The word translated “complete” (ártios) means “qualified, proficient, fitted, capable, furnished or equipped with every necessary component for a task or purpose.”  Let that sink in for a moment.  God has supplied all we need to be all He wants us to be, right in His Word.  The key to experiencing intimacy with Him, to becoming His light among the darkness, to understanding the “mind of Christ” (1 Cor. 2:6), to be conformed to His image (Rom. 8:29), to realizing we are “complete in Him” (Col. 2:10)— everything imaginable, is found in His Word.  And it is given to us as a great blessing.  One that only needs to be read to be received.

So let’s begin this journey together, shall we?  Let’s look into God’s Word and see what of His wisdom we can claim for ourselves, what we can learn from Him as dearly beloved children, and how our faith in Him might grow as we see the day of His return approaching (Heb. 10:25).

Until He comes,

Steve

The Higher Christian Life

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What Happens When We Confess Our Sins

What Happens When We Confess Our Sins

Mary’s Redemption

The Chosen is one of the most moving portrayals of Christ that has ever been put on film.  And I’ve watched them all.  Every time I watch an episode, I am compelled to surrender more of my life to Jesus.  And this segment is no exception.

In this clip, you will see a perfect picture of how the Lord responds to us when we try to live the Higher Christian Life in the flesh and fail.  And we will always fail.  It can be no other way.

Do you remember the first of our three truths?  Truth one simply states that you are incapable of pleasing God or producing anything good with your flesh, your sinful nature, no matter how hard you try.  It cannot be done, has never been done, will never be done, by anybody, ever.  Why?  Because it says in Romans 7:18, “For I know that in me (that is, in my flesh) nothing good dwells; for to will is present with me, but how to perform what is good I do not find.”  Case closed.  End of story.  Done.

We must stop trying to do what only the Lord can do through us.  The Higher Christian Life is found in our surrender of ourselves to Him and Him living His life through us.  There is no place for self-effort.  Only self-surrender.


And If We Fail?

You will fail.  Count on it.  In fact, it’s in the Lord’s design for you to fail, to come to the end of yourself, and cling to Him in total surrender.  So when it happens, don’t run from God in shame like they did in the Garden.  Instead, confess your failure, admit your shame, acknowledge your inability to live a life of sanctification by your own efforts, and receive the forgiveness displayed in the short clip from the Chosen.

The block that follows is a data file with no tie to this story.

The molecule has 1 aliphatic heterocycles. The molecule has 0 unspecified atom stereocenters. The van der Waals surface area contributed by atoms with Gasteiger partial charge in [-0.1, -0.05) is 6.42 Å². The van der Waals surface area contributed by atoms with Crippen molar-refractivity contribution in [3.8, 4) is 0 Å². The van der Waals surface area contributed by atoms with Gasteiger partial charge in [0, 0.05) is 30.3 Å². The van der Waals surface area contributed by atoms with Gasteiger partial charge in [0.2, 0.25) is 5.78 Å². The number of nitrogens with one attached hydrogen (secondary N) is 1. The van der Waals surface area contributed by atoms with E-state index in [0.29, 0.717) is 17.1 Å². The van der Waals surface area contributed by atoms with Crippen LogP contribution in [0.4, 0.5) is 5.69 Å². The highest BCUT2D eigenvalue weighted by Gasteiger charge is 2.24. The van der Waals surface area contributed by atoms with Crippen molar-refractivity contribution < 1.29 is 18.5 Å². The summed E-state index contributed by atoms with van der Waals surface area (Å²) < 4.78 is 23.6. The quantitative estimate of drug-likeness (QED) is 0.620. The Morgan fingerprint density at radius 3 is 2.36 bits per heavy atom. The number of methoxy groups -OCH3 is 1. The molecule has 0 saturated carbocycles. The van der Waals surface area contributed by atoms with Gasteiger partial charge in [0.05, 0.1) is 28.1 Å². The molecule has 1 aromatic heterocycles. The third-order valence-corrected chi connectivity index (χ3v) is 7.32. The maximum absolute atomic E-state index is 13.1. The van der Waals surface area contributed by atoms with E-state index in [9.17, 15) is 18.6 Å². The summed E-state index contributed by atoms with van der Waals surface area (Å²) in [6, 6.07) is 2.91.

I think these next three minutes will show you what true forgiveness is all about.

Enjoy and be blessed.

Until He comes,

Steve



The Higher Christian Life

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40:  Bible Study is a Marathon, Not a Sprint

40: Bible Study is a Marathon, Not a Sprint

The Higher Christian Life

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First, What Does it Say?

Before we actually begin to look at the Proverbs to glean the wisdom of God, we first need to remind ourselves what Bible study entails and how to mine the depths of God’s Word for the treasure often buried just below the surface.  Note, we are committing ourselves to Bible study to experience God and His wisdom.  Not Bible skimming or even Bible reading.  Those may have their place in our spiritual lives, but not if we strive to have a deeper intimacy with the Lord and experience the Higher Christian Life.

Bible study is not a sprint.  We don’t begin with the goal of trying to get as much done in the least amount of time so we can cross this item off our to-do list and move on to something more important.  That is a recipe for failure, frustration, and a stagnant Christian life.  And it is a great slight to God’s inspired Word (2 Tim. 3:16).

No, Bible study is a marathon.  It is a life-long endeavor that produces a mature believer “thoroughly equipped for every good work” (2 Tim. 3:17).  And it takes time, as all things of value do.  Proper Bible study is like the difference between dining on a fine meal in an upscale restaurant with close friends or whoofing down a Happy Meal in the front seat of your car alone.  Both meet your hunger needs.  But only one is a deeply satisfying, pleasurable experience.

There are just a few things we must know about any passage of Scripture we will study, especially if our goal is to have the Lord speak to us about something in our lives through His Word.  First, we need to know exactly what it says, what each word means.  Not just in our language today, but what it meant to those to whom it was written so many millennia ago.  After all, language changes.  And what something meant in English 75 years ago may not mean the same thing today.

For example, before the ’60s, when someone said, “Cool, man,” it was always about temperature.  But that all changed over time.  So that now, when we hear that statement, we never think it has something to do with how cold it is outside.  Or, in the time before World War II, the phrase “gay” had nothing to do with sexual orientation.  Instead, it referred to an attitude of cheerfulness and lighthearted excitement.  In 1934, Fred Astair and Ginger Roger starred in the movie, The Gay Divorcee.   This musical had nothing to do with the sexual orientation of either party.  But if that movie was released today, we would probably assume we knew the reason behind their divorce.  Ah, one of them was gay.  And this is how words can mean something different over time.